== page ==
Tinder Fungus Description:
Tinder fungus is a fungal species that produce large, porous fruiting bodies that often resemble a horse’s hoof. They vary in color but are most commonly gray, black, or brown. The body can be from 2-17 inches across, 1-10 inches wide, and 1-10 inches tall. The mushroom is woody and hard, with a bumpy, rough upper surface and a cream-colored, porous underside.
This fungus grows on various tree species, but most commonly on hardwoods. In the North, birch trees have been found to be more susceptible, while beech trees are commonly infected in the South.
Biology & Symptoms:
Tinder fungus gets its name for its use to start fires. It is an active ingredient in Amado, which is a material used as tinder. Tinder fungus is a parasitic species that enters a tree through cracked bark or broken branches, causing decay or rot. Infected wood will likely show black lines, which is a common sign of decay. Tinder fungus can remain on its host for years, eventually turning from a parasite to a decomposer once the tree has died. Infected trees may become brittle and susceptible to cracking and falling. In some cases, it may be infecting the tree without showing any symptoms. Spores are produced both in the spring and fall, and the amount produced depends on the surrounding environmental conditions. The spores may be visible as a white, powdery substance.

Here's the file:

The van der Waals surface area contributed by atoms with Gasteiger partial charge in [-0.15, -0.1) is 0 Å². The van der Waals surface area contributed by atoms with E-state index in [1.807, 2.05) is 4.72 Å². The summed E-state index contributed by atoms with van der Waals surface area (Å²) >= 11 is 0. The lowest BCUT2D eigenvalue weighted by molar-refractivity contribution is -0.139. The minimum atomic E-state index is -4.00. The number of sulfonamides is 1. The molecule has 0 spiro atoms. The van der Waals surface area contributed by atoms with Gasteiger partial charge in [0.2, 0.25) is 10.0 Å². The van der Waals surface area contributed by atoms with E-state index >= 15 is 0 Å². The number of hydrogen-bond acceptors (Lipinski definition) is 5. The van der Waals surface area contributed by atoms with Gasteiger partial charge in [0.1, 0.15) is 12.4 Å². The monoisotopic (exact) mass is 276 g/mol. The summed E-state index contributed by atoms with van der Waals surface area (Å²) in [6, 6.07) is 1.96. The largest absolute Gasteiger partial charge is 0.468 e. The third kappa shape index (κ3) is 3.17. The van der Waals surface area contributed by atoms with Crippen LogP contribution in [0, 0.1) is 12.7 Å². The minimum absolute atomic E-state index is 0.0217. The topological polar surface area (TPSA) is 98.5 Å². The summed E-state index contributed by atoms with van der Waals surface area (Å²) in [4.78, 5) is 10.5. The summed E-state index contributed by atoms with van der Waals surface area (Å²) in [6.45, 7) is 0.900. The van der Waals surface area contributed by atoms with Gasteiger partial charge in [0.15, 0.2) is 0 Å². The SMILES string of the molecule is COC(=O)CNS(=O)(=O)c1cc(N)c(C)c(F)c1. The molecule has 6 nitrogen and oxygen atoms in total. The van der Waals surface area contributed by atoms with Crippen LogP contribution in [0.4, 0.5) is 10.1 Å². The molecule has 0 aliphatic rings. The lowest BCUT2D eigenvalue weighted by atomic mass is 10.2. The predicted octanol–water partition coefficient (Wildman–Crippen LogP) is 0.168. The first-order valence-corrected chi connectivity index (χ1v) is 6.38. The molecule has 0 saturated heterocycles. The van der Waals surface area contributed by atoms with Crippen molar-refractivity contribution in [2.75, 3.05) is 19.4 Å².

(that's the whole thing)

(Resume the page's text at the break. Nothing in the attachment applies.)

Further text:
Prevention & Management:
Because of its parasitic nature, tinder fungus can be a serious problem in landscape trees. There currently are no effective fungicide treatments to combat this fungus, so prevention is crucial. If tinder fungus growths are found, your local arborist should evaluate the tree for soundness as soon as possible. A few ways to help keep your trees free of tinder fungus and other fungal diseases include:
- Avoid injury to plants from lawnmowers, string trimmers, and other common lawn and garden tools.
- Fertilize landscape trees to promote proper nutrient balance in the soil.
- Prune branches that are broken or appear to be damaged or dying to eliminate entry points for fungal diseases.
For more tips on helping your landscape trees thrive, or to have your trees inspected for tinder fungus, consult your local arborist.